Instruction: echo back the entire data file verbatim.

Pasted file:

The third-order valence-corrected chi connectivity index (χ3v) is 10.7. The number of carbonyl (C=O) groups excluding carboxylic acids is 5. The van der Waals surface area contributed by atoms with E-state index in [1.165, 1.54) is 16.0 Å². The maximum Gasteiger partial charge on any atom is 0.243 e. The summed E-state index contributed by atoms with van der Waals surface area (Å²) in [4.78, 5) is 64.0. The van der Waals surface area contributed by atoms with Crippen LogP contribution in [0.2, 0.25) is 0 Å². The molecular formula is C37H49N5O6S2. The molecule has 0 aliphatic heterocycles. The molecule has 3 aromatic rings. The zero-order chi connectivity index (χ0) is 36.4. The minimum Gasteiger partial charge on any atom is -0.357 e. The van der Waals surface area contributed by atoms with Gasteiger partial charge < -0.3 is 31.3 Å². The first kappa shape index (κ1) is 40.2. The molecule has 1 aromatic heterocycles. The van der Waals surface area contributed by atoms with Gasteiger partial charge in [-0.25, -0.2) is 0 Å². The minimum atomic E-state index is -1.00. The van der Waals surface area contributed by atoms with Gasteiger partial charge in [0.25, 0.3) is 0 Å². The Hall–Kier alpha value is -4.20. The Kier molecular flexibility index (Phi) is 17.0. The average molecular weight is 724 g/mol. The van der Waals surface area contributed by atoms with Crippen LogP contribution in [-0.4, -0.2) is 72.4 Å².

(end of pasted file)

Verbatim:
The third-order valence-corrected chi connectivity index (χ3v) is 10.7. The number of carbonyl (C=O) groups excluding carboxylic acids is 5. The van der Waals surface area contributed by atoms with E-state index in [1.165, 1.54) is 16.0 Å². The maximum Gasteiger partial charge on any atom is 0.243 e. The summed E-state index contributed by atoms with van der Waals surface area (Å²) in [4.78, 5) is 64.0. The van der Waals surface area contributed by atoms with Crippen LogP contribution in [0.2, 0.25) is 0 Å². The molecular formula is C37H49N5O6S2. The molecule has 0 aliphatic heterocycles. The molecule has 3 aromatic rings. The zero-order chi connectivity index (χ0) is 36.4. The minimum Gasteiger partial charge on any atom is -0.357 e. The van der Waals surface area contributed by atoms with Gasteiger partial charge < -0.3 is 31.3 Å². The first kappa shape index (κ1) is 40.2. The molecule has 1 aromatic heterocycles. The van der Waals surface area contributed by atoms with Gasteiger partial charge in [-0.25, -0.2) is 0 Å². The minimum atomic E-state index is -1.00. The van der Waals surface area contributed by atoms with Gasteiger partial charge in [0.25, 0.3) is 0 Å². The Hall–Kier alpha value is -4.20. The Kier molecular flexibility index (Phi) is 17.0. The average molecular weight is 724 g/mol. The van der Waals surface area contributed by atoms with Crippen LogP contribution in [-0.4, -0.2) is 72.4 Å².